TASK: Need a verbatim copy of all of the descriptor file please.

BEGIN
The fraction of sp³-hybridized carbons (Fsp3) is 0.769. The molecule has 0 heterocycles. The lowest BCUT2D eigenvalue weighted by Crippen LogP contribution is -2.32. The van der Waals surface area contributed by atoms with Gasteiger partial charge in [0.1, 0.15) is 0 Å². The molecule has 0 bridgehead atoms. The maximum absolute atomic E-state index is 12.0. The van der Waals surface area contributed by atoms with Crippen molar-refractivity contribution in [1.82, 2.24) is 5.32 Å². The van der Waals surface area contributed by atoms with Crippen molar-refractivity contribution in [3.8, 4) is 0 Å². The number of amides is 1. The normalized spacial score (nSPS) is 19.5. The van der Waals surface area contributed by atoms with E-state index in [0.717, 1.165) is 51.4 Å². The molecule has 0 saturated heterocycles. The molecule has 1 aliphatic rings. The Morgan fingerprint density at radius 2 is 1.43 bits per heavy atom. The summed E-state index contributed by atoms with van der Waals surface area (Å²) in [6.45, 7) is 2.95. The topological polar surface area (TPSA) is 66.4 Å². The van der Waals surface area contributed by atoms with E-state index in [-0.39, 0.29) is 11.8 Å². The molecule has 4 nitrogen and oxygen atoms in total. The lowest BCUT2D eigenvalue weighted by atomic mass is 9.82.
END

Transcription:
The fraction of sp³-hybridized carbons (Fsp3) is 0.769. The molecule has 0 heterocycles. The lowest BCUT2D eigenvalue weighted by Crippen LogP contribution is -2.32. The van der Waals surface area contributed by atoms with Gasteiger partial charge in [0.1, 0.15) is 0 Å². The molecule has 0 bridgehead atoms. The maximum absolute atomic E-state index is 12.0. The van der Waals surface area contributed by atoms with Crippen molar-refractivity contribution in [1.82, 2.24) is 5.32 Å². The van der Waals surface area contributed by atoms with Crippen molar-refractivity contribution in [3.8, 4) is 0 Å². The number of amides is 1. The normalized spacial score (nSPS) is 19.5. The van der Waals surface area contributed by atoms with E-state index in [0.717, 1.165) is 51.4 Å². The molecule has 0 saturated heterocycles. The molecule has 1 aliphatic rings. The Morgan fingerprint density at radius 2 is 1.43 bits per heavy atom. The summed E-state index contributed by atoms with van der Waals surface area (Å²) in [6.45, 7) is 2.95. The topological polar surface area (TPSA) is 66.4 Å². The van der Waals surface area contributed by atoms with E-state index in [-0.39, 0.29) is 11.8 Å². The molecule has 4 nitrogen and oxygen atoms in total. The lowest BCUT2D eigenvalue weighted by atomic mass is 9.82.